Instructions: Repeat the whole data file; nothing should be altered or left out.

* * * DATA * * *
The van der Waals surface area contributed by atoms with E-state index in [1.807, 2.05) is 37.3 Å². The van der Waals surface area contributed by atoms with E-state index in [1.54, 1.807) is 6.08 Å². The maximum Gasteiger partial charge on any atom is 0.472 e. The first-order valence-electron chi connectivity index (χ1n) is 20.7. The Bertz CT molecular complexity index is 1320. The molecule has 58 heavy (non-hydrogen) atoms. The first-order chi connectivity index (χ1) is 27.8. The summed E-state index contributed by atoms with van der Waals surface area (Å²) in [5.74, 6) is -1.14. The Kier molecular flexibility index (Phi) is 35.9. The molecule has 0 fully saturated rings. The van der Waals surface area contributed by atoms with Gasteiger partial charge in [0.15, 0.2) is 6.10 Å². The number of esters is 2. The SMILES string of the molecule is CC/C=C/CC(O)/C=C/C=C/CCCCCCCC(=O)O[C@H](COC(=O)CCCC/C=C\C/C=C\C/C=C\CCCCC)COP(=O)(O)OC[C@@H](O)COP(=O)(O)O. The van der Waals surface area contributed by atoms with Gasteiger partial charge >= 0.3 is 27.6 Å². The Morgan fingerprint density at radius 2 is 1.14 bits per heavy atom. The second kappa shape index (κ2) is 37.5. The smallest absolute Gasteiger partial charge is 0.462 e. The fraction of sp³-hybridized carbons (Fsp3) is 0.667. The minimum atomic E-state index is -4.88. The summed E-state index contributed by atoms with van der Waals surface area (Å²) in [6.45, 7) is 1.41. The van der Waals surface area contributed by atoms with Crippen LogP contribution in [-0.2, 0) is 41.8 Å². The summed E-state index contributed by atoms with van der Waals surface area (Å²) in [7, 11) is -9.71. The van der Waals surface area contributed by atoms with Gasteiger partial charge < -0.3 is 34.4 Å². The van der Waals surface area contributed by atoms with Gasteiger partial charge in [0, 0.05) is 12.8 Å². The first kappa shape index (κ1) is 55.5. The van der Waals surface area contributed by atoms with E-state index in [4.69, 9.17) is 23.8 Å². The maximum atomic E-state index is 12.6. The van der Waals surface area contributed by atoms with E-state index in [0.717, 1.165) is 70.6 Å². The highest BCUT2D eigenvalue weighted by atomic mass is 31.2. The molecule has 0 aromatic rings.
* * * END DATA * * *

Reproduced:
The van der Waals surface area contributed by atoms with E-state index in [1.807, 2.05) is 37.3 Å². The van der Waals surface area contributed by atoms with E-state index in [1.54, 1.807) is 6.08 Å². The maximum Gasteiger partial charge on any atom is 0.472 e. The first-order valence-electron chi connectivity index (χ1n) is 20.7. The Bertz CT molecular complexity index is 1320. The molecule has 58 heavy (non-hydrogen) atoms. The first-order chi connectivity index (χ1) is 27.8. The summed E-state index contributed by atoms with van der Waals surface area (Å²) in [5.74, 6) is -1.14. The Kier molecular flexibility index (Phi) is 35.9. The molecule has 0 fully saturated rings. The van der Waals surface area contributed by atoms with Gasteiger partial charge in [0.15, 0.2) is 6.10 Å². The number of esters is 2. The SMILES string of the molecule is CC/C=C/CC(O)/C=C/C=C/CCCCCCCC(=O)O[C@H](COC(=O)CCCC/C=C\C/C=C\C/C=C\CCCCC)COP(=O)(O)OC[C@@H](O)COP(=O)(O)O. The van der Waals surface area contributed by atoms with Gasteiger partial charge >= 0.3 is 27.6 Å². The Morgan fingerprint density at radius 2 is 1.14 bits per heavy atom. The second kappa shape index (κ2) is 37.5. The smallest absolute Gasteiger partial charge is 0.462 e. The fraction of sp³-hybridized carbons (Fsp3) is 0.667. The minimum atomic E-state index is -4.88. The summed E-state index contributed by atoms with van der Waals surface area (Å²) in [6.45, 7) is 1.41. The van der Waals surface area contributed by atoms with Crippen LogP contribution in [-0.2, 0) is 41.8 Å². The summed E-state index contributed by atoms with van der Waals surface area (Å²) in [7, 11) is -9.71. The van der Waals surface area contributed by atoms with Gasteiger partial charge < -0.3 is 34.4 Å². The van der Waals surface area contributed by atoms with Gasteiger partial charge in [0, 0.05) is 12.8 Å². The first kappa shape index (κ1) is 55.5. The van der Waals surface area contributed by atoms with E-state index in [4.69, 9.17) is 23.8 Å². The maximum atomic E-state index is 12.6. The van der Waals surface area contributed by atoms with E-state index in [0.717, 1.165) is 70.6 Å². The highest BCUT2D eigenvalue weighted by atomic mass is 31.2. The molecule has 0 aromatic rings.